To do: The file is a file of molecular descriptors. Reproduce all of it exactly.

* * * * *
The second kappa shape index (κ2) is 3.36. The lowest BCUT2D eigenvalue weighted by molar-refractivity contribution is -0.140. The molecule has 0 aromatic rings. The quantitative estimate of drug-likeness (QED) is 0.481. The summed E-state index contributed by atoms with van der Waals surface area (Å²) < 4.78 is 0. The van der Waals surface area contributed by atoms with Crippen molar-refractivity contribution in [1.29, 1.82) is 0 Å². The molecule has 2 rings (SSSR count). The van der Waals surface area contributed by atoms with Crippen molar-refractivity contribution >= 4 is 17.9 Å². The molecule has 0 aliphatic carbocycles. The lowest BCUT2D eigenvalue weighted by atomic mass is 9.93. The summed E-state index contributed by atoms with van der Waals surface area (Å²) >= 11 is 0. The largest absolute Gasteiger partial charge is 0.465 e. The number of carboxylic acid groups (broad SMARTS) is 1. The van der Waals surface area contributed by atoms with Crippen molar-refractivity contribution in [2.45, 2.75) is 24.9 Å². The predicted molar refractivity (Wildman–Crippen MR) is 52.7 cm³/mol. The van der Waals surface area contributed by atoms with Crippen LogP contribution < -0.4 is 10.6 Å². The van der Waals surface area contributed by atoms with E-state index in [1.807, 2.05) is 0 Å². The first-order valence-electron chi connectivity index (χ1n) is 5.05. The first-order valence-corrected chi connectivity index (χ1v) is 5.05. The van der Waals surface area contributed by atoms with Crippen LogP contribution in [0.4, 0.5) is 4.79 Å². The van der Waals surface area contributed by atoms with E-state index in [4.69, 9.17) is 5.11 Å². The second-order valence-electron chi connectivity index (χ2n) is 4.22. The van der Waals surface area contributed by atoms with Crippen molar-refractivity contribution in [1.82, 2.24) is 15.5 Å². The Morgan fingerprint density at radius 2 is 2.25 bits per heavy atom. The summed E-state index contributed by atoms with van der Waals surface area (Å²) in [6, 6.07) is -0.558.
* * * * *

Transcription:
The second kappa shape index (κ2) is 3.36. The lowest BCUT2D eigenvalue weighted by molar-refractivity contribution is -0.140. The molecule has 0 aromatic rings. The quantitative estimate of drug-likeness (QED) is 0.481. The summed E-state index contributed by atoms with van der Waals surface area (Å²) < 4.78 is 0. The van der Waals surface area contributed by atoms with Crippen molar-refractivity contribution in [1.29, 1.82) is 0 Å². The molecule has 2 rings (SSSR count). The van der Waals surface area contributed by atoms with Crippen molar-refractivity contribution >= 4 is 17.9 Å². The molecule has 0 aliphatic carbocycles. The lowest BCUT2D eigenvalue weighted by atomic mass is 9.93. The summed E-state index contributed by atoms with van der Waals surface area (Å²) >= 11 is 0. The largest absolute Gasteiger partial charge is 0.465 e. The number of carboxylic acid groups (broad SMARTS) is 1. The van der Waals surface area contributed by atoms with Crippen molar-refractivity contribution in [2.45, 2.75) is 24.9 Å². The predicted molar refractivity (Wildman–Crippen MR) is 52.7 cm³/mol. The van der Waals surface area contributed by atoms with Crippen LogP contribution < -0.4 is 10.6 Å². The van der Waals surface area contributed by atoms with E-state index in [1.807, 2.05) is 0 Å². The first-order valence-electron chi connectivity index (χ1n) is 5.05. The first-order valence-corrected chi connectivity index (χ1v) is 5.05. The van der Waals surface area contributed by atoms with Crippen LogP contribution in [0.4, 0.5) is 4.79 Å². The van der Waals surface area contributed by atoms with E-state index in [4.69, 9.17) is 5.11 Å². The second-order valence-electron chi connectivity index (χ2n) is 4.22. The van der Waals surface area contributed by atoms with Crippen molar-refractivity contribution in [1.82, 2.24) is 15.5 Å². The Morgan fingerprint density at radius 2 is 2.25 bits per heavy atom. The summed E-state index contributed by atoms with van der Waals surface area (Å²) in [6, 6.07) is -0.558.